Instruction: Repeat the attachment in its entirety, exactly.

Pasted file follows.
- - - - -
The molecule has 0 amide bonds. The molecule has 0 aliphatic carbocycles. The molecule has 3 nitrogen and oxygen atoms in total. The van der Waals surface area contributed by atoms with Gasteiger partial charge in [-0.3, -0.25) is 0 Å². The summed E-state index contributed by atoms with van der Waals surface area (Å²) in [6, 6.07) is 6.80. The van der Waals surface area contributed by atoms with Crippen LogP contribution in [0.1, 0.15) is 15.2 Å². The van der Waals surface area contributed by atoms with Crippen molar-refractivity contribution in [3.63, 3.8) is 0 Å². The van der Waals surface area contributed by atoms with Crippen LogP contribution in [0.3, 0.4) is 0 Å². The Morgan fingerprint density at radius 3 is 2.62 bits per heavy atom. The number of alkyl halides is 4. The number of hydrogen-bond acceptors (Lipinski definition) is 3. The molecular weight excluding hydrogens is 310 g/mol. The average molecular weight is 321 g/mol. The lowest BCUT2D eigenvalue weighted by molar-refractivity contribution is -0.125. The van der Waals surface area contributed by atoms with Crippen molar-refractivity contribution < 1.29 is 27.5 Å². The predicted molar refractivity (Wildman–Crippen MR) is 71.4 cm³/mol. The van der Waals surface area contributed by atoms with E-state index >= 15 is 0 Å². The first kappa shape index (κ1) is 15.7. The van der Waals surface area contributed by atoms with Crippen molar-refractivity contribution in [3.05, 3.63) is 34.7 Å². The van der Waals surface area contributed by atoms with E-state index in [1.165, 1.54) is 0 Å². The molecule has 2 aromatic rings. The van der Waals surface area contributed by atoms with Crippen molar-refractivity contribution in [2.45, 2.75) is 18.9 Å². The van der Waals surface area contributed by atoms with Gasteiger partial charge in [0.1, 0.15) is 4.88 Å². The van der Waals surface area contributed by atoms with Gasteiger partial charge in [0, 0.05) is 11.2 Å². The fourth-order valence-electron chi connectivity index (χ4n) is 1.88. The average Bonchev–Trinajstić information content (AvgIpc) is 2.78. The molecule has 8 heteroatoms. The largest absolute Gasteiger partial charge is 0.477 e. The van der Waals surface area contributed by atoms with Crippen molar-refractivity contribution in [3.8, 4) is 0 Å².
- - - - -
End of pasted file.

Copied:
The molecule has 0 amide bonds. The molecule has 0 aliphatic carbocycles. The molecule has 3 nitrogen and oxygen atoms in total. The van der Waals surface area contributed by atoms with Gasteiger partial charge in [-0.3, -0.25) is 0 Å². The summed E-state index contributed by atoms with van der Waals surface area (Å²) in [6, 6.07) is 6.80. The van der Waals surface area contributed by atoms with Crippen LogP contribution in [0.1, 0.15) is 15.2 Å². The van der Waals surface area contributed by atoms with Crippen molar-refractivity contribution in [3.63, 3.8) is 0 Å². The van der Waals surface area contributed by atoms with Crippen LogP contribution in [0.3, 0.4) is 0 Å². The Morgan fingerprint density at radius 3 is 2.62 bits per heavy atom. The number of alkyl halides is 4. The number of hydrogen-bond acceptors (Lipinski definition) is 3. The molecular weight excluding hydrogens is 310 g/mol. The average molecular weight is 321 g/mol. The lowest BCUT2D eigenvalue weighted by molar-refractivity contribution is -0.125. The van der Waals surface area contributed by atoms with Crippen molar-refractivity contribution < 1.29 is 27.5 Å². The predicted molar refractivity (Wildman–Crippen MR) is 71.4 cm³/mol. The van der Waals surface area contributed by atoms with E-state index >= 15 is 0 Å². The first kappa shape index (κ1) is 15.7. The van der Waals surface area contributed by atoms with Crippen molar-refractivity contribution in [3.05, 3.63) is 34.7 Å². The van der Waals surface area contributed by atoms with E-state index in [1.165, 1.54) is 0 Å². The molecule has 2 aromatic rings. The van der Waals surface area contributed by atoms with Crippen molar-refractivity contribution in [2.45, 2.75) is 18.9 Å². The van der Waals surface area contributed by atoms with Gasteiger partial charge in [0.1, 0.15) is 4.88 Å². The van der Waals surface area contributed by atoms with Gasteiger partial charge in [0, 0.05) is 11.2 Å². The fourth-order valence-electron chi connectivity index (χ4n) is 1.88. The average Bonchev–Trinajstić information content (AvgIpc) is 2.78. The molecule has 8 heteroatoms. The largest absolute Gasteiger partial charge is 0.477 e. The van der Waals surface area contributed by atoms with Crippen molar-refractivity contribution in [3.8, 4) is 0 Å².